Category Archives: Starting Your Own Shop

Bridgeport CNC Conversion – Is It Worth It?

Converting your manual mill (Bridgeport) to CNC is a cheaper way to get into running production runs. While manual mills can still be useful in shops today for certain operations on one-off part, they are virtually obsolete for production runs if you want to make money. However, if you are starting up a small CNC shop of your own or are a hobbyist on a budget, a CNC conversion kit may be your answer. However, lets take a look at what it will take to convert, how much it will cost, and how it compares to a a VMC (vertical milling center).

Conversion?

You can buy a CNC conversion kit and piece it together yourself, or you can buy a mill that has already been converted. Of course buying one that’s all set up and ready to go would be ideal, but you may not have that much cash to spend right away. This is why many machinists end up buying the parts as funds allow.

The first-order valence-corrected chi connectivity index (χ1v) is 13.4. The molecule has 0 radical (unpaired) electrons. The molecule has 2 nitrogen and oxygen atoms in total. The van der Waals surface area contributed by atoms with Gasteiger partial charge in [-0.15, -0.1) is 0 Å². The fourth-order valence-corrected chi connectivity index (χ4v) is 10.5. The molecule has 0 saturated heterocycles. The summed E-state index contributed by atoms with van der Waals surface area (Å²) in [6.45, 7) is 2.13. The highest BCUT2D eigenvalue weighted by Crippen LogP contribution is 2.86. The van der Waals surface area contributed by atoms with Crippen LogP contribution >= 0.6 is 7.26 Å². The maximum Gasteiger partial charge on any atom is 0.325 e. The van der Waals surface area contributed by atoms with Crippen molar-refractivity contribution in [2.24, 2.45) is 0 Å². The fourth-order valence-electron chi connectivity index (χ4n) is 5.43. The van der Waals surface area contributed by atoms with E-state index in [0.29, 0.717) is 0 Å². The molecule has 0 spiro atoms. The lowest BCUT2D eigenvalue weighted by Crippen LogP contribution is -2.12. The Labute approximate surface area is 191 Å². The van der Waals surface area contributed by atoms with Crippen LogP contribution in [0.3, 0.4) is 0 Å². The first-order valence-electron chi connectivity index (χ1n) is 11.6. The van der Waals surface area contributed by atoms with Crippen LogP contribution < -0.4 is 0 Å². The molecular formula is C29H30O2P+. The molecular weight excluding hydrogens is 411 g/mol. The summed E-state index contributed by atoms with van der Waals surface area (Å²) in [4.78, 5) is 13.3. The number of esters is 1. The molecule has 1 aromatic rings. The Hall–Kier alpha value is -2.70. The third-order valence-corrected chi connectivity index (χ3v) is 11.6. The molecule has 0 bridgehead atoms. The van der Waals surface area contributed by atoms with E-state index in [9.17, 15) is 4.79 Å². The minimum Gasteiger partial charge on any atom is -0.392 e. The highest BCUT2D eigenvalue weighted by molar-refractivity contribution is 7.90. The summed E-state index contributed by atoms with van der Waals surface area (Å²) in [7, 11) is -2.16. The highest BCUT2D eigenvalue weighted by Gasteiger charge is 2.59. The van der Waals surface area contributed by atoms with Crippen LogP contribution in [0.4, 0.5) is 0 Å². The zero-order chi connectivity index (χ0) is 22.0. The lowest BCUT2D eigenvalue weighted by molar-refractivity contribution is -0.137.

If you want to convert your Bridgeport (or similar) manual mill to CNC, I suggest doing a full 3-axis conversion. It will be more expensive, but if you are going to do the swap, you might as well go all the way. Being able to program for Z-axis moves in addition to the X and Y-axis will allow for shorter machining times.

Bridgeport CNC Conversion
Bridgeport CNC Conversion